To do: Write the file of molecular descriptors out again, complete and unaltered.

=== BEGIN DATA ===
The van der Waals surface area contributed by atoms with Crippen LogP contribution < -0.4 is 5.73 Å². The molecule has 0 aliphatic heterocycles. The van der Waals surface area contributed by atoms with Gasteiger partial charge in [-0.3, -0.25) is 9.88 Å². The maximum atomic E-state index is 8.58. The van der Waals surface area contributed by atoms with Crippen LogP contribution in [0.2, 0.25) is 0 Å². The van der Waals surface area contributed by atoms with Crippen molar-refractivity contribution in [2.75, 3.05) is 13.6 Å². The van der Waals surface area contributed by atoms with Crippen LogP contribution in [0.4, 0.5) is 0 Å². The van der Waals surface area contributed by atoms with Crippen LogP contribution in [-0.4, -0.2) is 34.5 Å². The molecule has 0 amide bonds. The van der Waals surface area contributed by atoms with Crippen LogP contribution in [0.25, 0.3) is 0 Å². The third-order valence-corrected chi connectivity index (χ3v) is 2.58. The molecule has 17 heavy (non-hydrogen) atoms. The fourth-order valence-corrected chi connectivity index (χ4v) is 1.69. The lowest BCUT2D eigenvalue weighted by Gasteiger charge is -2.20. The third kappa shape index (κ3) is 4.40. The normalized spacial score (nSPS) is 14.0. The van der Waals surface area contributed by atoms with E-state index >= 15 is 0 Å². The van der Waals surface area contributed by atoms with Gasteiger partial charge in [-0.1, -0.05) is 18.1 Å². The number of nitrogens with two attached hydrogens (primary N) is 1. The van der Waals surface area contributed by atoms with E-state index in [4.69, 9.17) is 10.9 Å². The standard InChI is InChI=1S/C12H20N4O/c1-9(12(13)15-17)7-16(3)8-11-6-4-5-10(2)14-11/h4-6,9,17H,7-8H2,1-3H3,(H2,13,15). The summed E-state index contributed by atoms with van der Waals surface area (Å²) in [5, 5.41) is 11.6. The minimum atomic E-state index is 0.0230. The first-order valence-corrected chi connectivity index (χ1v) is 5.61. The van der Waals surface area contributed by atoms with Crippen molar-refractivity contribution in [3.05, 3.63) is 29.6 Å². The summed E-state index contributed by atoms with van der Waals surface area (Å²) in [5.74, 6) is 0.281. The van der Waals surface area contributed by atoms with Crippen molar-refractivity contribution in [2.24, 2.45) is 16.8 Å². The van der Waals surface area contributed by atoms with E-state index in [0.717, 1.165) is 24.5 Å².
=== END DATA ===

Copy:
The van der Waals surface area contributed by atoms with Crippen LogP contribution < -0.4 is 5.73 Å². The molecule has 0 aliphatic heterocycles. The van der Waals surface area contributed by atoms with Gasteiger partial charge in [-0.3, -0.25) is 9.88 Å². The maximum atomic E-state index is 8.58. The van der Waals surface area contributed by atoms with Crippen LogP contribution in [0.2, 0.25) is 0 Å². The van der Waals surface area contributed by atoms with Crippen molar-refractivity contribution in [2.75, 3.05) is 13.6 Å². The van der Waals surface area contributed by atoms with Crippen LogP contribution in [0.4, 0.5) is 0 Å². The van der Waals surface area contributed by atoms with Crippen LogP contribution in [-0.4, -0.2) is 34.5 Å². The molecule has 0 amide bonds. The van der Waals surface area contributed by atoms with Crippen LogP contribution in [0.25, 0.3) is 0 Å². The third-order valence-corrected chi connectivity index (χ3v) is 2.58. The molecule has 17 heavy (non-hydrogen) atoms. The fourth-order valence-corrected chi connectivity index (χ4v) is 1.69. The lowest BCUT2D eigenvalue weighted by Gasteiger charge is -2.20. The third kappa shape index (κ3) is 4.40. The normalized spacial score (nSPS) is 14.0. The van der Waals surface area contributed by atoms with E-state index >= 15 is 0 Å². The van der Waals surface area contributed by atoms with Gasteiger partial charge in [-0.1, -0.05) is 18.1 Å². The number of nitrogens with two attached hydrogens (primary N) is 1. The van der Waals surface area contributed by atoms with E-state index in [4.69, 9.17) is 10.9 Å². The standard InChI is InChI=1S/C12H20N4O/c1-9(12(13)15-17)7-16(3)8-11-6-4-5-10(2)14-11/h4-6,9,17H,7-8H2,1-3H3,(H2,13,15). The summed E-state index contributed by atoms with van der Waals surface area (Å²) in [5, 5.41) is 11.6. The minimum atomic E-state index is 0.0230. The first-order valence-corrected chi connectivity index (χ1v) is 5.61. The van der Waals surface area contributed by atoms with Crippen molar-refractivity contribution in [3.05, 3.63) is 29.6 Å². The summed E-state index contributed by atoms with van der Waals surface area (Å²) in [5.74, 6) is 0.281. The van der Waals surface area contributed by atoms with Crippen molar-refractivity contribution in [2.24, 2.45) is 16.8 Å². The van der Waals surface area contributed by atoms with E-state index in [0.717, 1.165) is 24.5 Å².